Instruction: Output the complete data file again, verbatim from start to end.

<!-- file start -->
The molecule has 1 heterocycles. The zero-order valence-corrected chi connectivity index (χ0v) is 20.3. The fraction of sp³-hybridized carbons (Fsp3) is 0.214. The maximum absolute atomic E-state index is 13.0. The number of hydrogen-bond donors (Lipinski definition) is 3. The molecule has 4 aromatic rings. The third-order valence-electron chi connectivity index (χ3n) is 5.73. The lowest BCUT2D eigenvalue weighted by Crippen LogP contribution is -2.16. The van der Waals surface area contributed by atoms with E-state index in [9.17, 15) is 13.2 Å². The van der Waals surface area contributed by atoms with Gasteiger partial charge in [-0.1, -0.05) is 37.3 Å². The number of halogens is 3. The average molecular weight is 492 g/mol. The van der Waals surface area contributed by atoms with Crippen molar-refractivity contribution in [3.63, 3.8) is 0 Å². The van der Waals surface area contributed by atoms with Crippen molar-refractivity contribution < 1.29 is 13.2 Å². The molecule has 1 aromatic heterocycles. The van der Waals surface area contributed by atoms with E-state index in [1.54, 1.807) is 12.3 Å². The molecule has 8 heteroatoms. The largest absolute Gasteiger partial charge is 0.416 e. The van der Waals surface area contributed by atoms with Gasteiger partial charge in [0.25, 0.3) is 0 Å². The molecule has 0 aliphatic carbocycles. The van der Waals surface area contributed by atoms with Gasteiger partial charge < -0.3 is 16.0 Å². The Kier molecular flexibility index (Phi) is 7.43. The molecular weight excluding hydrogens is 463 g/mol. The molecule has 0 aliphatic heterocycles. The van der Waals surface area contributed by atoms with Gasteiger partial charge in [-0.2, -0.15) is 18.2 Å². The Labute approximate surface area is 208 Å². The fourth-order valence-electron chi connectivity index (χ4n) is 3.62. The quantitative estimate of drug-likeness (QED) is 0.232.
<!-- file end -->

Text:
The molecule has 1 heterocycles. The zero-order valence-corrected chi connectivity index (χ0v) is 20.3. The fraction of sp³-hybridized carbons (Fsp3) is 0.214. The maximum absolute atomic E-state index is 13.0. The number of hydrogen-bond donors (Lipinski definition) is 3. The molecule has 4 aromatic rings. The third-order valence-electron chi connectivity index (χ3n) is 5.73. The lowest BCUT2D eigenvalue weighted by Crippen LogP contribution is -2.16. The van der Waals surface area contributed by atoms with E-state index in [9.17, 15) is 13.2 Å². The van der Waals surface area contributed by atoms with Gasteiger partial charge in [-0.1, -0.05) is 37.3 Å². The number of halogens is 3. The average molecular weight is 492 g/mol. The van der Waals surface area contributed by atoms with Crippen molar-refractivity contribution in [3.63, 3.8) is 0 Å². The van der Waals surface area contributed by atoms with Crippen molar-refractivity contribution < 1.29 is 13.2 Å². The molecule has 1 aromatic heterocycles. The van der Waals surface area contributed by atoms with E-state index in [1.54, 1.807) is 12.3 Å². The molecule has 8 heteroatoms. The largest absolute Gasteiger partial charge is 0.416 e. The van der Waals surface area contributed by atoms with Gasteiger partial charge in [0.25, 0.3) is 0 Å². The molecule has 0 aliphatic carbocycles. The van der Waals surface area contributed by atoms with Gasteiger partial charge < -0.3 is 16.0 Å². The Kier molecular flexibility index (Phi) is 7.43. The molecular weight excluding hydrogens is 463 g/mol. The molecule has 0 aliphatic heterocycles. The van der Waals surface area contributed by atoms with Gasteiger partial charge in [-0.2, -0.15) is 18.2 Å². The Labute approximate surface area is 208 Å². The fourth-order valence-electron chi connectivity index (χ4n) is 3.62. The quantitative estimate of drug-likeness (QED) is 0.232.